In April 1984, the U.S. economy added 363,000 jobs. Unemployment fell to 7.7 percent after a high of 10.8 percent in November 1982. After the most severe recession since World War II, President Reagan was able to ride the healthy economy to a 49-state landslide in November.
Today, the Labor Department announced that the U.S. economy added just 115,000 jobs. Analysts had expected 165,000 jobs. Unemployment is down slightly to 8.1 percent, but only because more and more Americans have stopped looking for work and dropped out of the labor force entirely. If the US labor force was the same size as when Obama took office, the unemployment rate would be 11 percent.
This is the third year in a row that after some false hope in the winter, the Obama recovery has failed to take hold in the spring. Gallup reported earlier this week that Obama’s job approval rating is right on the border between those incumbents who have gone on to win, and those who have failed. If the economy struggles through the summer this year, the same way it did the last two years, Obama has to be considered the underdog.
Obama: Encouraged by the success of the group’s first webvideo, Veterans for a Strong America Executive Director Joel Arends plans to find more Navy SEALs and Special Forces operators who want to criticize the White House during the 2012 campaign. Karl Rove tweeted out approval of the ad yesterday, suggesting the group will get more funding.
Romney: Mitt Romney and Rick Santorum have a private meeting Friday in Pittsburgh, Pa. Today, Romney is campaigning in Cleveland where he penned an op-ed for the Cleveland Plain-Dealer: “Welcome to Ohio. I have a simple question for you: Where are the jobs?”
Virginia: A new Washington Post poll shows Obama beating Romney in Virginia 51 percent to 44 percent.
RNC: The Republican National Committee released a new webvideo yesterday titled, “Hype and Blame,” a play off of Obama’s 2008 slogan, “Hope and Change.”
Around the Bigs
NBC News, A teen with a job becomes a rarity in US economy: Only about 25 percent of 16- to 19-year-olds currently are working, a drop of 10 percentage points from just five years ago. The percentage of teenagers who have jobs, expressed as the ratio of employment to population, hovered between 40 and 50 percent for much of the 1980s and 1990s.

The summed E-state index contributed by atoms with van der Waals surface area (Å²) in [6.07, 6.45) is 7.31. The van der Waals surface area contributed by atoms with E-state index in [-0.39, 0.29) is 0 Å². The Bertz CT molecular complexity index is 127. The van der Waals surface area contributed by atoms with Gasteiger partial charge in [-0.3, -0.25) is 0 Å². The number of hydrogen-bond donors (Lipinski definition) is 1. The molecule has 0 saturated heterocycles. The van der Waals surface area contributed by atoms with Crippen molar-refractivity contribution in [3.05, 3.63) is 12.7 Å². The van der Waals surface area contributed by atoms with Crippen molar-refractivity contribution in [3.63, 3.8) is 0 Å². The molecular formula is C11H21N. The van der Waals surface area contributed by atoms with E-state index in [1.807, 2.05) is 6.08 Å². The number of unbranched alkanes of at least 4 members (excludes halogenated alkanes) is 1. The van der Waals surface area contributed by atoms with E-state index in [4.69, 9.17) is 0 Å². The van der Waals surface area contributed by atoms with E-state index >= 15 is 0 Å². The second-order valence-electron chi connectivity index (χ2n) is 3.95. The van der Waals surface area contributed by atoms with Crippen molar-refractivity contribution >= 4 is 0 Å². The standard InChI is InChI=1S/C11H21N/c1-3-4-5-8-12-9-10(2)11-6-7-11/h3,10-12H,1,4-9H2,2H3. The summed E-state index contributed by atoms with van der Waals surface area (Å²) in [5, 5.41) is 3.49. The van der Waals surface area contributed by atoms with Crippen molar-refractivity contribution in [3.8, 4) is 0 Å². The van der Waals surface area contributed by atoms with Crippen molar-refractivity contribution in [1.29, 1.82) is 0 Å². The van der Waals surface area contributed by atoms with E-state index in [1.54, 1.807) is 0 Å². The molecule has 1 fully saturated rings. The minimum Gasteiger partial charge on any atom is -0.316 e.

The Wall Street Journal, Workforce Productivity Falls: U.S. nonfarm productivity—defined as output per hour worked—declined at a 0.5% annual rate in the first quarter, the Labor Department said yesterday.
The Washington Post editorial board, The EPA is earning a reputation for abuse: “The lesson for Ms. Jackson and her boss, President Obama, from these two episodes is clear: The agency’s officers must have a clear sense when to deploy its mighty power and when to exercise discretion. That’s true for the sake of the economy and to ensure that the EPA will be able to continue its necessary work for years to come.”
The Wall Street Journal, U.S. to Set Rules for Fracking on Federal Land: The Obama administration will soon issue sweeping new environmental-safety rules for hydraulic fracturing on federal land, setting a new standard that natural-gas wells on all lands eventually could follow.
The Hill, China says dissident Chen can apply to study abroad: Chinese officials on Friday said dissident Chen Guangcheng could apply for permission to study abroad, providing a possible solution to a diplomatic crisis for President Obama.
AEI‘s James Pethokoukis highlights another study undermines Obama’s income inequality alarmism.
Human Events David Harsanyi asks, “Who the hell is “Julia,” and why am I paying for her whole life?”
Talking Points Memo explains why Attorney General Eric Holder isn’t scared of House Government Oversight Chairman Darrell Issa’s contempt of Cognress resolution.
Sen. Chuck Schumer, D-N.Y., tells Capital New York: “I think every one of our incumbents is going to win.”
The Washington Post‘s Rachel Weiner admits Elizabeth Warren has fumbled her responses to her Native American ancestry claims.